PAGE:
properly formed with mutual
trust and respect, relationships
will allow a voice of one to be
heard by many.
Failure of programs and
projects often times can
be attributed to the lack of
proper relationships being
constructed at the beginning.
Relationships are easy and
simple to build. You start by
having a conversation with
someone, talking with them
and not at them to discuss
ideas. You don’t have to
agree on every aspect of
the conversation to form a
The ability to have a free
exchange of ideas is one
of the great benefits of
having a strong relationship.
Relationships make us better
people today and better
examples for tomorrow.
Brandon Pope, Cinematographer-
”Birds Eye View”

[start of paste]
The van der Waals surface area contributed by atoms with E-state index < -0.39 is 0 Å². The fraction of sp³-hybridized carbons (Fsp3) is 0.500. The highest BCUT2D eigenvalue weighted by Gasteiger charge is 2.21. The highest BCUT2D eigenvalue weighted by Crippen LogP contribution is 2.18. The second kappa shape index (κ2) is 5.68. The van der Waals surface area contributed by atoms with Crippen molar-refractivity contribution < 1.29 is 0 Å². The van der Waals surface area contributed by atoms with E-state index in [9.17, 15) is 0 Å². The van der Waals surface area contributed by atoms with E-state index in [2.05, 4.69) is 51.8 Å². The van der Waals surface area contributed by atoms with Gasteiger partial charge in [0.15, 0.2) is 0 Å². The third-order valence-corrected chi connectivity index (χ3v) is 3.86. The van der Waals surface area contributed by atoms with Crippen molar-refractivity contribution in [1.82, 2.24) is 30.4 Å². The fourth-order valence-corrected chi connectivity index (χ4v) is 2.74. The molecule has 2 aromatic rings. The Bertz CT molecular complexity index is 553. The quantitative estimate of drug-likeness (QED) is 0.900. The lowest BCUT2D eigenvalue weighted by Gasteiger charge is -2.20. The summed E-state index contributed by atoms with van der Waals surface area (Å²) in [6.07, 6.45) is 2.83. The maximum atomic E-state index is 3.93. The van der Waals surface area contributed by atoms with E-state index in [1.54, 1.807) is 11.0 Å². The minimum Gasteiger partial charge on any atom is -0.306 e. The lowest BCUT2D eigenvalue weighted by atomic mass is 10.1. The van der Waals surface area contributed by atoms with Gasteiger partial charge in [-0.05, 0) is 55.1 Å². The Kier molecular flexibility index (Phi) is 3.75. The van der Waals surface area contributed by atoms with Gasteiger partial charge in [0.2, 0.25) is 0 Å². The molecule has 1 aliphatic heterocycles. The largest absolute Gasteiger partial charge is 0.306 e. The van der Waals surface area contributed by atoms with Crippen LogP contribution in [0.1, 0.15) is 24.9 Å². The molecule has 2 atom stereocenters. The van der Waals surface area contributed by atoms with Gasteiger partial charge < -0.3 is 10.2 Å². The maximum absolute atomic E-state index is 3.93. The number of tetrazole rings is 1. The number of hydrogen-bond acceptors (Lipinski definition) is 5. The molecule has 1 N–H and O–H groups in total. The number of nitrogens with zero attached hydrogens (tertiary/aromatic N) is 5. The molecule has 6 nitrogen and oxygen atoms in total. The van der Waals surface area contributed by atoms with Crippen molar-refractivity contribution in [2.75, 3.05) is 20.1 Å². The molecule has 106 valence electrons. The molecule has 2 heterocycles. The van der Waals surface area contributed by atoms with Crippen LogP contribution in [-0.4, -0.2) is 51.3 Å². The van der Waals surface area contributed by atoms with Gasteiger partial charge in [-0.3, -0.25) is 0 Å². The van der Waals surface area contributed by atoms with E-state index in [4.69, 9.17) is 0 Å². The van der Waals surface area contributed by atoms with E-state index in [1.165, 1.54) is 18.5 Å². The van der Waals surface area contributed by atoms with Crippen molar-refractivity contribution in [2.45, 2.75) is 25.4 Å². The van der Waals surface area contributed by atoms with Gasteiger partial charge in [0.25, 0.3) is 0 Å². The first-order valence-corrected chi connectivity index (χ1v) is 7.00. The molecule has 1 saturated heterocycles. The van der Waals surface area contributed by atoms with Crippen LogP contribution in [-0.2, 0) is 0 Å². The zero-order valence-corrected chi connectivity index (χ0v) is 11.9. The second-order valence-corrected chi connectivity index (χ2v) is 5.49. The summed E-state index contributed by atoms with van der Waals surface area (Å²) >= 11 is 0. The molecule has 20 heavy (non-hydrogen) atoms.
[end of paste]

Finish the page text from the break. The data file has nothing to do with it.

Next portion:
I choose the words “Birds Eye View” because
as an aerial UAV/Drone photographer &
cinematographer, I’m able to show Hickory &
Catawba County from a different view point.
Drones with cameras have given us the ability
to see landscapes, buildings, and events
from completely different perspective, only
obtained before from an aircraft. The Higher
perspectives make landscapes look larger and
longer than they really are. It’s a great way to
create better looking landscape photographs
Ingrid Keller, Executive Director of
the Western Piedmont Symphony-
Quite simply, I’m an ideas person. I was born in
the spring, the season of new beginnings. Ideas
are new beginnings. They are the birth of projects,
places, successes and even failures that teach us
important lessons. They can be concrete or abstract.
They can be simple or complex. Best of all, they
can lead to innovation and they can change the
world. Generating ideas is absolutely exhilarating.
I love the creative process involved in coming up
with an idea, developing that idea, implementing